- new remastering of the eight-time Grammy®-winning album by Ted Jensen at Sterling Sound, engineer on the original album
- 11 unreleased demos (including Norah’s home-made demos, and the demos cut for Blue Note
- 6 rare tracks only previously released on the promo-only First Sessions EP
- 13 tracks from the Allaire Sessions—the original version of the album, produced by Craig Street, which was never released—including 11 previously unreleased tracks (9 alternate versions/mixes alternate versions), all now newly-mixed by Tony Maserati
- new liner notes by Norah Jones
- rare session photos & detailed track annotations
In 1999 a 20-year-old Norah Jones came to New York from Texas and was quickly gigging around town with a home-made demo recording in her pocket. In the spring of 2000 she came to the attention of Bruce Lundvall, the head of Blue Note Records. Impressed by her grasp of the standards and her originality, Lundvall offered her a demo deal with the option for the label to extend this to a full album deal. Norah mixed up the record with a focus on originals she and her band had written rounded out with a few jazz standards she loved. The collection of 13 songs, recorded over three days at Sorcerer Sound in Soho was engineered by Jay Newland who had worked on Etta James’ Billie Holiday tribute record ‘Mystery Girl’. The band: the same as that she had been gigging with—Jesse Harris on guitar, Lee Alexander on bass, and Dan Reiser on drums. Adam Rogers and Tony Scherr played guitar on a few additional songs and tabla player Vikram Gosh joined for one cut on the demo. Lundvall signed Norah as a Blue Note artist off the back of the thirteen tracks submitted.
Prior to cutting the album, the best of these demos were released as a limited-edition promotional EP, titled First Sessions. Norah and band started to play fewer and fewer straight jazz gigs turning their focus to original music while mixing in the covers and standards. Cassandra Wilson’s New Moon Daughter had been a favourite album of Norah’s and was a big inspiration for the kind of record she wanted to make so she asked Lundvall if she could work with producer Craig Street. Street agreed and they headed to Allaire Studios in upstate NY. Street brought in Bill Frisell and Kevin Breit on guitars, Brian Blade and Kenny Wollesen on drums, and Rob Burger on accordion and organ. Lee Alexander stayed on the bass, and Husky Höskulds, who had a love for vintage equipment and a knack for capturing a vibe on tape, recorded everything. Most of the songs from the demos were re-recorded as Norah explored where else she could take them while some new originals and a few covers were also tracked.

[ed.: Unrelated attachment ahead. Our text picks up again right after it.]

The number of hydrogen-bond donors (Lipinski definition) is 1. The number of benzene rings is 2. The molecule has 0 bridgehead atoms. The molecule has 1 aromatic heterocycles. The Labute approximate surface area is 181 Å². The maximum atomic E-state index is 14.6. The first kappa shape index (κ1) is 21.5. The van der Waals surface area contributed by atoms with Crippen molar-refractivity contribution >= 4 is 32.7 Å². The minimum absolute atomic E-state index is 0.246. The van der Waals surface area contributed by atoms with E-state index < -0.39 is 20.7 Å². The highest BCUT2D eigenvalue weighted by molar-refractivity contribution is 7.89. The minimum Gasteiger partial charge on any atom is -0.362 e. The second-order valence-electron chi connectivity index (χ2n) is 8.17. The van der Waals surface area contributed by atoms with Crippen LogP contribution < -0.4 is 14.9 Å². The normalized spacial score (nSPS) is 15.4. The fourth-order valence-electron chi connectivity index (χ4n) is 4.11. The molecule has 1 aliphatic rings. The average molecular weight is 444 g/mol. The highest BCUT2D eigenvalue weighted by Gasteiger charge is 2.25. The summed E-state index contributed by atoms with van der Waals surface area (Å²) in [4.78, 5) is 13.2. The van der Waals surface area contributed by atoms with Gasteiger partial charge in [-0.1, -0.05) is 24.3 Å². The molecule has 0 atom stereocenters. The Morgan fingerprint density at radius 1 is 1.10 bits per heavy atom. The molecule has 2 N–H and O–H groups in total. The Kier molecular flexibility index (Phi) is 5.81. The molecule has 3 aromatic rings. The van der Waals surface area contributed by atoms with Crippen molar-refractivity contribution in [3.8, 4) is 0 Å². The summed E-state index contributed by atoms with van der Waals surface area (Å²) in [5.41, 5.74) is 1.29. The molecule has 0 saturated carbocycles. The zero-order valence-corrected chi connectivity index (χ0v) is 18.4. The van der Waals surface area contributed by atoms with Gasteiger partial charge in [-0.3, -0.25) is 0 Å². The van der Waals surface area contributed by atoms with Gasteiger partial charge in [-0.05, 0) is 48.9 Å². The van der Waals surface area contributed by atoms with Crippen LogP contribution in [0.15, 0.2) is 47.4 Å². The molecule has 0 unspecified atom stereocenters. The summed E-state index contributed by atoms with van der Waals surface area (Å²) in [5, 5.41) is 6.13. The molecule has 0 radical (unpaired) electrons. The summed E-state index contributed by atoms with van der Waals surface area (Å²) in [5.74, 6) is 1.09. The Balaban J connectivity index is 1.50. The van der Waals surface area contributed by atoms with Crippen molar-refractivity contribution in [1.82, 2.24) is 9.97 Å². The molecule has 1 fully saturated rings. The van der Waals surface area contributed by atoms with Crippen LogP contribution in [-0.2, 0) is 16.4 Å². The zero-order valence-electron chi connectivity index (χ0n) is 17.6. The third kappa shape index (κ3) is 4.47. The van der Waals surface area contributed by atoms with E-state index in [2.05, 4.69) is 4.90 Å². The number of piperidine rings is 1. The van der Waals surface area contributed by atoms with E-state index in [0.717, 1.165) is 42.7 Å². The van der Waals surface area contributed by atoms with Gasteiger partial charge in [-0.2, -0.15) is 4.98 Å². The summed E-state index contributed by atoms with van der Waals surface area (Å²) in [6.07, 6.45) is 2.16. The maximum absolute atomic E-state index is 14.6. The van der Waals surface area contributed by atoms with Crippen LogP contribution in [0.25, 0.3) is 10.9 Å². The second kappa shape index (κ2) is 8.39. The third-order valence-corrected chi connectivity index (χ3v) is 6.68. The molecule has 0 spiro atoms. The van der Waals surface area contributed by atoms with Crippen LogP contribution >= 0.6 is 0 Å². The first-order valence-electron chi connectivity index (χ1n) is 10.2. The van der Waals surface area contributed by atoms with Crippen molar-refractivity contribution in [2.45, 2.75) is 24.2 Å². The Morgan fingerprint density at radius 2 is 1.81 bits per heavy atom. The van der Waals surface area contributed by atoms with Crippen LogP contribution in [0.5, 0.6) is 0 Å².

The label latterly rejected the 19 songs as being too far removed from what had made the demos so special and Lundvall suggested that Norah return to Sorcerer Sound Studios with legendary producer, Arif Mardin, who had worked with Aretha Franklin and Donny Hathaway among others. Mardin and Jones chose the best of the demos and the Craig Street sessions—'Don’t Know Why’ and ‘Turn Me On’ from the demo sessions and ‘The Long Day Is Over,’ ‘Feeling The Same Way,’ and ‘Seven Years’ from the Allaire sessions, all with a few new overdubs and new mixes—and recorded nine additional songs in the same spirit of the demos, with the original trio of Harris, Alexander and Reisler, plus Brian Blade back on drums, Adam Levy on guitar, and Jenny Scheinman on violin.
Ultimately, all three sessions played a unique part in making the record what it ended up being: An eight-time Grammy Award®-winning album that Rolling Stone described as ‘One of the best debut albums of all time,’ that has gone on to sell close to 30 million units to date. ‘In the end I was so thankful that I got to explore a few different paths before putting them all together. No one, including the label, had any idea it would reach the success that it did. I’m forever grateful to Bruce and the very special team at Blue Note for giving me the chance to find my sound through all of it and for never telling me who I had to be.